Oregon-based, family-run Northwest UAV Propulsion Systems is developing a suite of technologies to boost the performance and lighten the load for small unmanned air systems (UAS).
Northwest provides gasoline and heavy fuel engines for variety of small UAS, including the Boeing/Insitu Scan Eagle and Integrator, as well as variable-pitch propellers, structural and skin components and rapid prototyping capabilities.
Along with a new 3d nylon printing process that has lightened the structural weight of the InSitu Inceptor by 30%, Northwest is building a hybrid-electric propulsion system for the US Air Force Research Laboratory under a one-year small business contract issued earlier this year. Aurora Flight Sciences also won an award to research the technology.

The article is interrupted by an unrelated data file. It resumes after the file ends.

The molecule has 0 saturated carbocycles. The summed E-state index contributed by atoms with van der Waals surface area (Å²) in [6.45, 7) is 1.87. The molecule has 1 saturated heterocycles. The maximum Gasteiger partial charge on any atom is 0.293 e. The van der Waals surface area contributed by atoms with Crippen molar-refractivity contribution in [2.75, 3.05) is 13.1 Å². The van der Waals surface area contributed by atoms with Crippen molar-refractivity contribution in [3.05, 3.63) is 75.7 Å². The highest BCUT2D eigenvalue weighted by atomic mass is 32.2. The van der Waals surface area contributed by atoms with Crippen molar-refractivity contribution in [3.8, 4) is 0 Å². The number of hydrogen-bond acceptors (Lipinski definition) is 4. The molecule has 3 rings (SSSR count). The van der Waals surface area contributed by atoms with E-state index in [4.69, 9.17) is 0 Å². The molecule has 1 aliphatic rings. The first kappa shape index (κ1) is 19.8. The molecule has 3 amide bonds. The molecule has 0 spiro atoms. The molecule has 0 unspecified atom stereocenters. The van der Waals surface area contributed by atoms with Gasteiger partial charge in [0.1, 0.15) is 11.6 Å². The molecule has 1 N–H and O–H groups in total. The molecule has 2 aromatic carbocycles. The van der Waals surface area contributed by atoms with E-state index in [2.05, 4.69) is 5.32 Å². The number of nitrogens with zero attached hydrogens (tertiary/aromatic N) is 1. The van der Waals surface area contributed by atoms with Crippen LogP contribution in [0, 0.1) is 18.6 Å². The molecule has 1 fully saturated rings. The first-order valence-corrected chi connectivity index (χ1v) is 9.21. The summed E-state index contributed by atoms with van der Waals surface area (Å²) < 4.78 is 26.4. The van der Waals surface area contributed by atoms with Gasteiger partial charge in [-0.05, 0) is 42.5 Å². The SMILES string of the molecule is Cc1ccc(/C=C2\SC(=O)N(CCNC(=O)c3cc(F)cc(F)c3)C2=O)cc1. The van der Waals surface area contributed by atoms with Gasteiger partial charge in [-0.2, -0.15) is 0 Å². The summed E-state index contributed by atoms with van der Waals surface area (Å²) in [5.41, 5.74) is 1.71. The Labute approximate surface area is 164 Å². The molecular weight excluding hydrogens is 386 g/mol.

Under phase one of the project, to be completed in November, Northwest has built a prototype engine, which new product development lead Chris Pellegrino says will be a "very specialized" powerplant. "You will lose endurance and range, but gain the ability to run solely on electric," a feature that will allow for very quiet operations.
Aside from hybrid electric, the company is working on a host of other quiet technologies, including mufflers and propellers. Pellegrino says the company's quite muffler is now being used on the Scan Eagle and Integrator, and airframer Arcturus is evaluating the highly unusual carbon fiber propeller design to hush the T-20.